Primary Steps of Equitable Distribution During a Divorce
Among the most important elements of any divorce is property division, which determines how assets and property are divided among both spouses following the divorce. There were just under 790,000 divorces in 2017 alone, many of which dealt with property division during the proceedings. If you’re considering filing for a divorce in the near future, our New Jersey divorce lawyers can help you better understand how to do so.
Identifying Marital Property
In the state of New Jersey, property division during a divorce is determined based on equitable distribution, which focuses on a fair distribution of the property as opposed to a strictly equal distribution of property. There are many factors that can dictate how equitable distribution is determined, which includes everything from the overall length of the marriage to the economic circumstances of each spouse. The first phase of equitable distribution involves identifying marital property. Keep in mind that every phase of property division can be decided between each spouse, via a mediator or by a judge.
When attempting to identify marital property, it’s important to understand that this includes all assets and debts that were accumulated throughout the marriage. However, this does not include property that was received as an inheritance or was initially acquired before the marriage began. If a separate property from before the marriage receives a title change during the marriage, the property will then be considered to be marital property, which means that it will need to be divided during the divorce. There are a variety of issues that can occur when attempting to determine what is and isn’t marital property, which is something that our divorce lawyers will be able to clear up for you whenever necessary.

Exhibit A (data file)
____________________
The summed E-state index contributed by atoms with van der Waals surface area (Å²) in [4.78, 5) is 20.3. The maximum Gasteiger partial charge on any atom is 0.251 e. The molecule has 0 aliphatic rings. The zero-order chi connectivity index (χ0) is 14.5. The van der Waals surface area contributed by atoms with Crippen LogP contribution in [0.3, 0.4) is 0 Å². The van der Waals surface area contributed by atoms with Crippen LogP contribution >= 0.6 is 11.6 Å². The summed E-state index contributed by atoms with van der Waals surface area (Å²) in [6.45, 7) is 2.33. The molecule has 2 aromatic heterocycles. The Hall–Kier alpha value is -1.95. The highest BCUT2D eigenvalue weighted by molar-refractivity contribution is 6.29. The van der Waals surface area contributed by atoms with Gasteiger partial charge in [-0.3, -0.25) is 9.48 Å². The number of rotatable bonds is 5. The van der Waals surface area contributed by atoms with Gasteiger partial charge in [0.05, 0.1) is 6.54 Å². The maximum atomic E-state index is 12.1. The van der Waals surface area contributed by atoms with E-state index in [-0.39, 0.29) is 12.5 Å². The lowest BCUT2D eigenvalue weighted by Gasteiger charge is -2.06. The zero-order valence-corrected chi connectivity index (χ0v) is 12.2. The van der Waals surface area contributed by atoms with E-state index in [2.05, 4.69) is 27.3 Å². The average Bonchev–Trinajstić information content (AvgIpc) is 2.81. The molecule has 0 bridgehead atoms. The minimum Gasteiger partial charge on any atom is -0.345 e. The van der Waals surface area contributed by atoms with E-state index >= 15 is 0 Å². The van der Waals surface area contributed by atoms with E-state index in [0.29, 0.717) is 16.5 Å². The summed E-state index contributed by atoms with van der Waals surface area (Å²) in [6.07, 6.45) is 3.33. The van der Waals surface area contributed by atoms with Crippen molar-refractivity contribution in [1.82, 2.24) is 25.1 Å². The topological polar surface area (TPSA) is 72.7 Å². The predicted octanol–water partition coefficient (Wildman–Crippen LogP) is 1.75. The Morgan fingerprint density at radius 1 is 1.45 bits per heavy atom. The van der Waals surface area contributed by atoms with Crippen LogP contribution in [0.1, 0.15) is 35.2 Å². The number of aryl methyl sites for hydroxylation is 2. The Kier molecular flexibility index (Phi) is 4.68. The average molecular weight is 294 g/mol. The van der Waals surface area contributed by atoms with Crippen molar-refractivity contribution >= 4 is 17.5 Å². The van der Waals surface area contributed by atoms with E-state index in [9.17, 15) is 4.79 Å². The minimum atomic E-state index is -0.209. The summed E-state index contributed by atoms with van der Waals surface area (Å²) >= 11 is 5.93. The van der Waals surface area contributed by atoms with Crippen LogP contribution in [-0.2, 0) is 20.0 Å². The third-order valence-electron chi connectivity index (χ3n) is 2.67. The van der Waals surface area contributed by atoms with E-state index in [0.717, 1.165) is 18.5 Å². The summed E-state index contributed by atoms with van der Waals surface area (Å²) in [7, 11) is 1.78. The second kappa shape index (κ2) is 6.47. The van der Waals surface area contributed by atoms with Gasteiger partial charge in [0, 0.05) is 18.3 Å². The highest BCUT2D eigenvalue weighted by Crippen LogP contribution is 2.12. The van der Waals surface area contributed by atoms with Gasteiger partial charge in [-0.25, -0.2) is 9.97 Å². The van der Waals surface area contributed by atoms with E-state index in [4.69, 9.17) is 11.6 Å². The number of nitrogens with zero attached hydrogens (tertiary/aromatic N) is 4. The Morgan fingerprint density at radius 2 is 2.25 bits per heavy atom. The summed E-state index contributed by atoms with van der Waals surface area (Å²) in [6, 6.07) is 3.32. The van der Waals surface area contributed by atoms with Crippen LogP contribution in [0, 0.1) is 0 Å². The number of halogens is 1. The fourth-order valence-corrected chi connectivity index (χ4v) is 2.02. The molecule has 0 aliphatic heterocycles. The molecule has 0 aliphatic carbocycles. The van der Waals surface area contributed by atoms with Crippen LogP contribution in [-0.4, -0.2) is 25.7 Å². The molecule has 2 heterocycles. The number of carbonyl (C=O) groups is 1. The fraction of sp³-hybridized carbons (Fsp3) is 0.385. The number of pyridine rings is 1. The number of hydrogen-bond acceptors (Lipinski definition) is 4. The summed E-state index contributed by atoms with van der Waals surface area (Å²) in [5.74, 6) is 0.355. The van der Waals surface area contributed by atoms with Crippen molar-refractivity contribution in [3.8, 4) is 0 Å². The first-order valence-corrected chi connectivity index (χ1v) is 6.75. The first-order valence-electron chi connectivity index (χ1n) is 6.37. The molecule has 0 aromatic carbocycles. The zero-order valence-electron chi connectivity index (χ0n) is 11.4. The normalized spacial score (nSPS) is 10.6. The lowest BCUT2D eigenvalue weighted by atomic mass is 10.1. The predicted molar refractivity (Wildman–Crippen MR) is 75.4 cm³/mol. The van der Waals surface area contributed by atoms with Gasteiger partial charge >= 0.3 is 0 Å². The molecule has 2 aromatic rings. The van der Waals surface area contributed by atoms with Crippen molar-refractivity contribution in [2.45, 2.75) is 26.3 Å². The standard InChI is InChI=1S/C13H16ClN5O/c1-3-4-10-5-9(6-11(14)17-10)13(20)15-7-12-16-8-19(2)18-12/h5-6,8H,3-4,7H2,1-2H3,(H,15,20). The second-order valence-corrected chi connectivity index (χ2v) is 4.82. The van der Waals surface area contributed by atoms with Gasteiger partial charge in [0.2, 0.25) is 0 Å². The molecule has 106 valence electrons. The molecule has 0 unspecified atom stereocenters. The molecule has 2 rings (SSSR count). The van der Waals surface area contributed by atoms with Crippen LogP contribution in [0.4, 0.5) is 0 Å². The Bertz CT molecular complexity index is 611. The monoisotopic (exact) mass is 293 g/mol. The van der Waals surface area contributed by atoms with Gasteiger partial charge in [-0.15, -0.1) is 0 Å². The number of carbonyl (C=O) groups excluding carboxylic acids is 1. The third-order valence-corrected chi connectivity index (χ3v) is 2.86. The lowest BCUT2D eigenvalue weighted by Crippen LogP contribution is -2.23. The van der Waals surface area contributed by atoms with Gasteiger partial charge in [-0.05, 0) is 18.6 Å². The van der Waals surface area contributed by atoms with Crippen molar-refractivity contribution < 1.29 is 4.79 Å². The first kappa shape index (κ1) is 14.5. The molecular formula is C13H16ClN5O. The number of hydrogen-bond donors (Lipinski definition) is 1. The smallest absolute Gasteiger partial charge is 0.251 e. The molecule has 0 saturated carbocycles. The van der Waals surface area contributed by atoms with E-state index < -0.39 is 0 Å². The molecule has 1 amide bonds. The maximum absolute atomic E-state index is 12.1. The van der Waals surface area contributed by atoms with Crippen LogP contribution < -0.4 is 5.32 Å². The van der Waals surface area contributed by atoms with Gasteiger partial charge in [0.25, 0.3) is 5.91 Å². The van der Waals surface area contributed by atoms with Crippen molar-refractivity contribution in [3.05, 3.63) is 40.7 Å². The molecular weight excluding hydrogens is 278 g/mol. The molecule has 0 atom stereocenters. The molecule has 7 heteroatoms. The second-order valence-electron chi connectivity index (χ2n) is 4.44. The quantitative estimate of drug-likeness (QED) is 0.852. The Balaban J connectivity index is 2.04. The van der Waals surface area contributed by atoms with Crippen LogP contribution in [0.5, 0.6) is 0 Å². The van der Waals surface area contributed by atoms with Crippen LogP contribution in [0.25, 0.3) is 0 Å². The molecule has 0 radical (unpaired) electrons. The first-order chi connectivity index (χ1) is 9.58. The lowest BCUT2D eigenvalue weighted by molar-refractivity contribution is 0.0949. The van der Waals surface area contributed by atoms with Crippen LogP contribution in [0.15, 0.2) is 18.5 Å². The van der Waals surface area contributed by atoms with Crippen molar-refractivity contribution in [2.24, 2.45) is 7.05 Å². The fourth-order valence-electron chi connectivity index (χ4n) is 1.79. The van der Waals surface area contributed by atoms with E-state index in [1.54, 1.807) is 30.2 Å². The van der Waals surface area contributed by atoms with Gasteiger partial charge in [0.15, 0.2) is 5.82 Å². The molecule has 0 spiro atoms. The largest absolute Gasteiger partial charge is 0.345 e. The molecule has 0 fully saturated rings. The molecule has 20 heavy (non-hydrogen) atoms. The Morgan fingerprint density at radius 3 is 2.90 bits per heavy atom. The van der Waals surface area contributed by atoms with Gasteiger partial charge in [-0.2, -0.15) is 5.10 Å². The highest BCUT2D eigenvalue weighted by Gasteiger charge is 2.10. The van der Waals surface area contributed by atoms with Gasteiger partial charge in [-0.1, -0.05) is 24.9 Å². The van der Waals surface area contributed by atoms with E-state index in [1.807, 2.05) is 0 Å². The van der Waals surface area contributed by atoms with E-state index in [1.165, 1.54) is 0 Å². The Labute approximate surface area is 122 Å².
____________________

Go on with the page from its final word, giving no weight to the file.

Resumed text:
Determining Value of Marital Property
Once the marital property has been identified, it will be time to determine the value of this property. In most cases, the value of property refers to the current free market value of the piece of property. The value of larger assets like a business or home may need to be determined by business appraisers or real estate professionals before you can have a clear idea of how much an asset is worth. Among the more difficult types of marital property to assign a value to is a retirement pension, which is something that typically requires the assistance of a professional actuary or forensic accountant.
Distributing Marital Property
After the property has been identified and a value has been placed on it, it will be time to distribute any of the marital property between the spouses. There are many times when a home is sold, and the profits divided, before the divorce has been officially finalized. While this occurs on a regular basis, a spouse will need to ask permission from the court overseeing the divorce if the other spouse is disagreeing with the need to sell the home. It’s also possible for a divorcing couple to make a decision on which spouse is able to live in the home before the property is sold at a later date. This is typically used when the divorcing couple has children who need to be raised.
Even though marital property is divided and distributed based on equitable distribution in a manner that’s fair, any debts that were incurred during the marriage will usually be divided equally between each spouse. There are several instances in which debts are assigned completely to one spouse, which include situations where:
- One spouse is entirely responsible for the debt
- One spouse has the means to pay the entire debt
- One spouse will receive the whole benefit of the debt
All of the matters pertaining to the distribution of marital property can be handled by an experienced family law attorney such as ours at Morgenstern & Rochester.
If you have any questions about how your property is going to be divided in your divorce, call our Cherry Hill divorce lawyers at (856) 489-6200 so that we can answer any question you might have.